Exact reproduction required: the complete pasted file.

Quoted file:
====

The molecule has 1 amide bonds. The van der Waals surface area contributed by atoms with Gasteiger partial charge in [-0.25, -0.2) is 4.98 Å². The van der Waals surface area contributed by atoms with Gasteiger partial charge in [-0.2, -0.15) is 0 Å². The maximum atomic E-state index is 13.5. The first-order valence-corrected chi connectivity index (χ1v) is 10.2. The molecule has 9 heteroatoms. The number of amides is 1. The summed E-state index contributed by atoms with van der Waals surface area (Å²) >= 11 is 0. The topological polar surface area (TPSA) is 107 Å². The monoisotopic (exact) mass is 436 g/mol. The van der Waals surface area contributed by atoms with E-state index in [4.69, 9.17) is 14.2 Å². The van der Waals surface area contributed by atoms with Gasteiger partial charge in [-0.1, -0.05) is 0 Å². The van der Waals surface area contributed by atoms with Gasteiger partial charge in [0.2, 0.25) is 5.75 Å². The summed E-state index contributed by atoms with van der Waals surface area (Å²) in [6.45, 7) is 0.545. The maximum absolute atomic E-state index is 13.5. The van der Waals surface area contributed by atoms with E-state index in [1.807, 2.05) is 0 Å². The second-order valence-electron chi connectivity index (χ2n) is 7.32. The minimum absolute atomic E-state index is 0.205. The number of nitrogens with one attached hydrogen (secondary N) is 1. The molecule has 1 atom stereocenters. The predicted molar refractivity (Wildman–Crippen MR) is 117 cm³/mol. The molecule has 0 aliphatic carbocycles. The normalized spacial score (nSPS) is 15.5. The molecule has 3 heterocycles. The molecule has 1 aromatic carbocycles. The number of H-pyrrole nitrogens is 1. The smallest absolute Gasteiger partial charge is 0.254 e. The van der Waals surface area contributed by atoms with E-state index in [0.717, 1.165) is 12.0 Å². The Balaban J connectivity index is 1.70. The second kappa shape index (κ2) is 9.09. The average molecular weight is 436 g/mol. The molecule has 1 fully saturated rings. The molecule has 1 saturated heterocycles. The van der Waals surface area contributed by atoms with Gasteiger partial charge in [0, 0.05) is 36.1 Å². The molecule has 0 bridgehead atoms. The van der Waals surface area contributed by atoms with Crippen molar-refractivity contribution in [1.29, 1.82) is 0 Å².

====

The molecule has 1 amide bonds. The van der Waals surface area contributed by atoms with Gasteiger partial charge in [-0.25, -0.2) is 4.98 Å². The van der Waals surface area contributed by atoms with Gasteiger partial charge in [-0.2, -0.15) is 0 Å². The maximum atomic E-state index is 13.5. The first-order valence-corrected chi connectivity index (χ1v) is 10.2. The molecule has 9 heteroatoms. The number of amides is 1. The summed E-state index contributed by atoms with van der Waals surface area (Å²) >= 11 is 0. The topological polar surface area (TPSA) is 107 Å². The monoisotopic (exact) mass is 436 g/mol. The van der Waals surface area contributed by atoms with E-state index in [4.69, 9.17) is 14.2 Å². The van der Waals surface area contributed by atoms with Gasteiger partial charge in [-0.1, -0.05) is 0 Å². The van der Waals surface area contributed by atoms with Gasteiger partial charge in [0.2, 0.25) is 5.75 Å². The summed E-state index contributed by atoms with van der Waals surface area (Å²) in [6.45, 7) is 0.545. The maximum absolute atomic E-state index is 13.5. The van der Waals surface area contributed by atoms with E-state index in [1.807, 2.05) is 0 Å². The second-order valence-electron chi connectivity index (χ2n) is 7.32. The minimum absolute atomic E-state index is 0.205. The number of nitrogens with one attached hydrogen (secondary N) is 1. The molecule has 1 atom stereocenters. The predicted molar refractivity (Wildman–Crippen MR) is 117 cm³/mol. The molecule has 0 aliphatic carbocycles. The normalized spacial score (nSPS) is 15.5. The molecule has 3 heterocycles. The molecule has 1 aromatic carbocycles. The number of H-pyrrole nitrogens is 1. The smallest absolute Gasteiger partial charge is 0.254 e. The van der Waals surface area contributed by atoms with E-state index in [0.717, 1.165) is 12.0 Å². The Balaban J connectivity index is 1.70. The second kappa shape index (κ2) is 9.09. The average molecular weight is 436 g/mol. The molecule has 1 fully saturated rings. The molecule has 1 saturated heterocycles. The van der Waals surface area contributed by atoms with Gasteiger partial charge in [0, 0.05) is 36.1 Å². The molecule has 0 bridgehead atoms. The van der Waals surface area contributed by atoms with Crippen molar-refractivity contribution in [1.29, 1.82) is 0 Å².